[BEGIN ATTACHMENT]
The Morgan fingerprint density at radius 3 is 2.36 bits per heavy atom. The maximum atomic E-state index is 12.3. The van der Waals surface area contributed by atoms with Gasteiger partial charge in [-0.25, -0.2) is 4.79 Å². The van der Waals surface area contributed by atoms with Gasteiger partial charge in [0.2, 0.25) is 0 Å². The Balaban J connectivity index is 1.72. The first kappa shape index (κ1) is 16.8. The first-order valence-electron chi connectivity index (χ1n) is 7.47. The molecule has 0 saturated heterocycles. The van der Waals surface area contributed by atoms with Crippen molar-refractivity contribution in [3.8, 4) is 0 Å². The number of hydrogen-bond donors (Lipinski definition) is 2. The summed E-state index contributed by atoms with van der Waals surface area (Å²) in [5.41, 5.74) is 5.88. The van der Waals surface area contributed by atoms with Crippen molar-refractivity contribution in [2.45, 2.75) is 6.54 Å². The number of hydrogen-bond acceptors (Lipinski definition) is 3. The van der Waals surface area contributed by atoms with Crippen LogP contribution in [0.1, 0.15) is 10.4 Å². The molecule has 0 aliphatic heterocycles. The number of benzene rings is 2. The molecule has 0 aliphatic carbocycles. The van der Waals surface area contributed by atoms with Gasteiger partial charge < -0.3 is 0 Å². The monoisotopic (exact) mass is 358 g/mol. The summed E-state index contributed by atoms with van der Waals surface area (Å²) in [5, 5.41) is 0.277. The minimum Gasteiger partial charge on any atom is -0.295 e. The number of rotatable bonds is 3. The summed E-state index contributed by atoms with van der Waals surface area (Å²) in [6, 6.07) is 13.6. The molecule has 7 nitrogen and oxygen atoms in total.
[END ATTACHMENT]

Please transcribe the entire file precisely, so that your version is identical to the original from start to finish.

The Morgan fingerprint density at radius 3 is 2.36 bits per heavy atom. The maximum atomic E-state index is 12.3. The van der Waals surface area contributed by atoms with Gasteiger partial charge in [-0.25, -0.2) is 4.79 Å². The van der Waals surface area contributed by atoms with Gasteiger partial charge in [0.2, 0.25) is 0 Å². The Balaban J connectivity index is 1.72. The first kappa shape index (κ1) is 16.8. The first-order valence-electron chi connectivity index (χ1n) is 7.47. The molecule has 0 saturated heterocycles. The van der Waals surface area contributed by atoms with Crippen molar-refractivity contribution in [3.8, 4) is 0 Å². The number of hydrogen-bond donors (Lipinski definition) is 2. The summed E-state index contributed by atoms with van der Waals surface area (Å²) in [5.41, 5.74) is 5.88. The van der Waals surface area contributed by atoms with Crippen molar-refractivity contribution in [2.45, 2.75) is 6.54 Å². The number of hydrogen-bond acceptors (Lipinski definition) is 3. The van der Waals surface area contributed by atoms with Crippen LogP contribution in [0.1, 0.15) is 10.4 Å². The molecule has 0 aliphatic heterocycles. The number of benzene rings is 2. The molecule has 0 aliphatic carbocycles. The van der Waals surface area contributed by atoms with Gasteiger partial charge < -0.3 is 0 Å². The monoisotopic (exact) mass is 358 g/mol. The summed E-state index contributed by atoms with van der Waals surface area (Å²) in [5, 5.41) is 0.277. The minimum Gasteiger partial charge on any atom is -0.295 e. The number of rotatable bonds is 3. The summed E-state index contributed by atoms with van der Waals surface area (Å²) in [6, 6.07) is 13.6. The molecule has 7 nitrogen and oxygen atoms in total.